And recently, Clemson University doctoral student A.D. Carson produced a rap album for his dissertation.

The album, “Owning My Masters: The Rhetorics of Rhymes and Revolutions” uses hip-hop to explore such ideas as identity, justice, economics, citizenship and language.

Clemson University doctoral candidate A.D. Carson talks about the history of rap music in his home studio near campus, Jan. 30, 2017. Carson used the studio to produce “Owning My Masters: The Rhetorics of Rhymes and Revolutions”, a 34-track rap album that also serves as his dissertation. (Photo by Ken Scar)

Writing in hip hop Carson isn’t being gimmicky but rather communicating in a way that is natural and embodied for him and complements the content of his work.

 

I’m trying to examine how an authentically identifiable black voice might be used or accepted as authentic, or ignored, or could answer academic questions and be considered rightly academic. So I have to present a voice rather than writing about a voice.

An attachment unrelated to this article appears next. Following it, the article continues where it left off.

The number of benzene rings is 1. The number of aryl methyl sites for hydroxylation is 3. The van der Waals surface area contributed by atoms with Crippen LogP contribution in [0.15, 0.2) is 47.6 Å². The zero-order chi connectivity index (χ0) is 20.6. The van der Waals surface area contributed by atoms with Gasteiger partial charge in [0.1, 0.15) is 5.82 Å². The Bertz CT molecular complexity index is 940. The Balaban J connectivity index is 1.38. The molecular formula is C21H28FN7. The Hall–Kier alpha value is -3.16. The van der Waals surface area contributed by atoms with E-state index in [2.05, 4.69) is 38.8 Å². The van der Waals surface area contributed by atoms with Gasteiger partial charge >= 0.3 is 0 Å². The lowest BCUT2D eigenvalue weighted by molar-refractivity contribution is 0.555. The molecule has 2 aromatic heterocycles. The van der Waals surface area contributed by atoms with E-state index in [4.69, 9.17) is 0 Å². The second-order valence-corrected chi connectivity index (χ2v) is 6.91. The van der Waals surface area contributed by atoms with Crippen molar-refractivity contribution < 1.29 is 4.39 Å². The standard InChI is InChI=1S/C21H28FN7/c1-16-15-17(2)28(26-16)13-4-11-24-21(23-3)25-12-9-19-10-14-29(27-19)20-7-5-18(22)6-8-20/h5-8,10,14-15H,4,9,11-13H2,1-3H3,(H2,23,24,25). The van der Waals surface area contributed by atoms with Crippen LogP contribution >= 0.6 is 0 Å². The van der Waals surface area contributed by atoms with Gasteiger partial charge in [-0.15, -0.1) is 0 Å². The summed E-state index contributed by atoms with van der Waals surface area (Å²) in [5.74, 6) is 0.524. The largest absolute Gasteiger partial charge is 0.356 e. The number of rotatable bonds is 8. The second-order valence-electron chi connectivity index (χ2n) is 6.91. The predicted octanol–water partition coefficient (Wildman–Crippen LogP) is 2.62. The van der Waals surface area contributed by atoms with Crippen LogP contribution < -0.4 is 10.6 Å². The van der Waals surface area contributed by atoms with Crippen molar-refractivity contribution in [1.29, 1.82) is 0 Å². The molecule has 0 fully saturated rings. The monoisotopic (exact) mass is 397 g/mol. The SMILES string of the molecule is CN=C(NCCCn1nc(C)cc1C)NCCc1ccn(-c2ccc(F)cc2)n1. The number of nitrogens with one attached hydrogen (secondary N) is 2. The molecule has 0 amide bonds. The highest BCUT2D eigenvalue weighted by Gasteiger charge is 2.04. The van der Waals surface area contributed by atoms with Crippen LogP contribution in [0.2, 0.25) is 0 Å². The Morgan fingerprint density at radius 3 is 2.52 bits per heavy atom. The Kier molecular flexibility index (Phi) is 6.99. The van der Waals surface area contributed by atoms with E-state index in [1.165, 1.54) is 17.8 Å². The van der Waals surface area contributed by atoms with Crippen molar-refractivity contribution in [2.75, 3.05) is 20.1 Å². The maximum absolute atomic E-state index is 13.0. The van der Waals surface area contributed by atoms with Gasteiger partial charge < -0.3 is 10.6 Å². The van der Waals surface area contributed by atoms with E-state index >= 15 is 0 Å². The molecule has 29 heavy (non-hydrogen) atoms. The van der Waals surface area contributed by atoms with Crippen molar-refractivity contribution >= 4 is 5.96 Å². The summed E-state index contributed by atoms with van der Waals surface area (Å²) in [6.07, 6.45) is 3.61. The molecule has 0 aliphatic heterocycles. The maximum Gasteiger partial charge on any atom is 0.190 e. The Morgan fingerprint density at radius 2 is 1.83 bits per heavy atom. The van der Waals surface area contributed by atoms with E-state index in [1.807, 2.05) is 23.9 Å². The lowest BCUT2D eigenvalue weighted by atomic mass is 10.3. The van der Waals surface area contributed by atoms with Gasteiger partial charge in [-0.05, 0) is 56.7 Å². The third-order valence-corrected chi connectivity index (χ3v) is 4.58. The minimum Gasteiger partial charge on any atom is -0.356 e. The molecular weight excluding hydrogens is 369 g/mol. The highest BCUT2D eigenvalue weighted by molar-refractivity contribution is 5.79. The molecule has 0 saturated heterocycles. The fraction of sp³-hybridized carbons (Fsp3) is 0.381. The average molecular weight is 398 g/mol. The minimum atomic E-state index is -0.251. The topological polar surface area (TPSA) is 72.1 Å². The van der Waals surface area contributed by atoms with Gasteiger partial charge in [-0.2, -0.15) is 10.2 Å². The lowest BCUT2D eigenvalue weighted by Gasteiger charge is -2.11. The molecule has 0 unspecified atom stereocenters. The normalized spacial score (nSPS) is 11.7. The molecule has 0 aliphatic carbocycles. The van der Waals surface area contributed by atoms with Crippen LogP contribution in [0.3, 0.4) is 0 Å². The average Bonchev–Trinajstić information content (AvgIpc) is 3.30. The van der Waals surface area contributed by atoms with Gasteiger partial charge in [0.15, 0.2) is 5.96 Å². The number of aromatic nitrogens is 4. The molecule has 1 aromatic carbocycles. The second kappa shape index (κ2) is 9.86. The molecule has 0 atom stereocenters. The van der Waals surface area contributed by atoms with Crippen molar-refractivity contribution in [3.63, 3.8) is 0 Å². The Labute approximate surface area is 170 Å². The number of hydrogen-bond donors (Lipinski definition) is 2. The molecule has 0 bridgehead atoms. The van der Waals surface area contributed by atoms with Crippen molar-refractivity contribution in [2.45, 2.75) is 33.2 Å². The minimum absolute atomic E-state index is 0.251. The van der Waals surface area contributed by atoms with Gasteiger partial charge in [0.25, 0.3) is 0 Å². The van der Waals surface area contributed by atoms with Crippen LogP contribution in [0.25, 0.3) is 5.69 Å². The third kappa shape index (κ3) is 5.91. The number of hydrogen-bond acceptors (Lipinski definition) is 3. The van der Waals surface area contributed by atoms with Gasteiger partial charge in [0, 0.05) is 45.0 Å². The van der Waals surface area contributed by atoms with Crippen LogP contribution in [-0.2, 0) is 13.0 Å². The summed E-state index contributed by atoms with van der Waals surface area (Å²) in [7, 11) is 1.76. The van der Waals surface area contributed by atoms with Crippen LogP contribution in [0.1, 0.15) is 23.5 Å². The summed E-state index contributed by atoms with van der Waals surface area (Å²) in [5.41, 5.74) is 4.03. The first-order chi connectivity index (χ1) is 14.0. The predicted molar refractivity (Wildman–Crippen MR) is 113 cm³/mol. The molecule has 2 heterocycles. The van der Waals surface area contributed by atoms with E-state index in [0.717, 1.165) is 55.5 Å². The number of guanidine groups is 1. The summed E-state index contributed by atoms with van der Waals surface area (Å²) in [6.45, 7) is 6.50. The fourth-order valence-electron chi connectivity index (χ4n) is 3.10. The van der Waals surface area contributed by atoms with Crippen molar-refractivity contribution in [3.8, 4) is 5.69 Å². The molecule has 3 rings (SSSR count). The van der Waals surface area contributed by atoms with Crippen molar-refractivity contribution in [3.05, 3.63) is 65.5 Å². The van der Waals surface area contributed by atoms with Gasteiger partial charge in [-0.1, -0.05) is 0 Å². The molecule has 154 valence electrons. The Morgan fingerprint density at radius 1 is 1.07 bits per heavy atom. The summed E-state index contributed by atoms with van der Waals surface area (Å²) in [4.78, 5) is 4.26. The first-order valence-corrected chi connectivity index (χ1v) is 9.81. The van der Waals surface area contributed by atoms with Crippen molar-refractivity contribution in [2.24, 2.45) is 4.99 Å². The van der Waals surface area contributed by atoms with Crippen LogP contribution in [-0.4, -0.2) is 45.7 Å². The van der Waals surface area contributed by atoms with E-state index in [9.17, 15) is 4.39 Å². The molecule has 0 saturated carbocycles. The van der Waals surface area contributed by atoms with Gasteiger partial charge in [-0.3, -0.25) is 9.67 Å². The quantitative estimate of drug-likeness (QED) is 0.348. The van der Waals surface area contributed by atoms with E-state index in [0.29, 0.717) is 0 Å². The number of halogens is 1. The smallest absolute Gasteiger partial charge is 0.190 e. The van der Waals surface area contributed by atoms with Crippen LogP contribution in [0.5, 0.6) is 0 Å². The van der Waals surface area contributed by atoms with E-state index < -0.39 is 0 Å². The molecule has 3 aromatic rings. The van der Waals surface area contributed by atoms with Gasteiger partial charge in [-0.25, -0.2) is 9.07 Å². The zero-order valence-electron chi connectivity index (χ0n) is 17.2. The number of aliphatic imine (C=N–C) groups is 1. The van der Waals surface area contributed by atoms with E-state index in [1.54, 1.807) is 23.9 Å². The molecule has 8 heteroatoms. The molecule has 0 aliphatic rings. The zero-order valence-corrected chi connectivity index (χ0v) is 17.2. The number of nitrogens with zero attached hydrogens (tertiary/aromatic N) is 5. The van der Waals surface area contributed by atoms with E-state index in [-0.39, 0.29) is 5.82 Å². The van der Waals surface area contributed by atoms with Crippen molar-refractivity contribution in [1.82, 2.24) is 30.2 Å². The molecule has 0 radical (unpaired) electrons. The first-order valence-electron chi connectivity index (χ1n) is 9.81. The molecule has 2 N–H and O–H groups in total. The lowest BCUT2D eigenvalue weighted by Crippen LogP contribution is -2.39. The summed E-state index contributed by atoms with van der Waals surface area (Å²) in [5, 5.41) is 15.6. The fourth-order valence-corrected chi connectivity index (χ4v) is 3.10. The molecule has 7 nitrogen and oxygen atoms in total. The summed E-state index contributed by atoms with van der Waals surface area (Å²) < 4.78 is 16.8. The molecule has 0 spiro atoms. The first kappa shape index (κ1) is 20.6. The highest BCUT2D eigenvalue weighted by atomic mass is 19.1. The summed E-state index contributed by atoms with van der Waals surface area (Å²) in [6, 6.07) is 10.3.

These are examples of what might be a trend, a move away from traditional book and article formats as the only representations of knowledge, but the change comes at a glacial not a volcanic pace. The next several decades may expand and complicate the notion of representation, but in all this one hopes the focus on form, while integral, does not diminish a focus on quality (whatever that may end up meaning).

streetscapes & architecture ~ sources of material culture

Screen Shot 2016-04-08 at 8.49.14 AM Camilo Jose Vergara’s project Tracking Time is a repository of images of poor, urban American built environments. Returning year after year, Vergara photographs the same buildings and streetscapes to chronicle the transformation of the built environment, transformations that often illustrate decay but sometimes redemption and revival.

In these images there are “fragments of stories and urban themes in need of definition and further exploration.” “I think of my images as bricks that, when placed next to each other, reveal shapes and meanings of neglected urban communities.”

Vergara’s project illustrates a critical source of sociological understanding of human nature by chronicling the spaces humans create, inhabit, and reinvent. Urban life is, of course, revealed in the faces and stories of people, but equally in the bricks and streetscapes created by those people.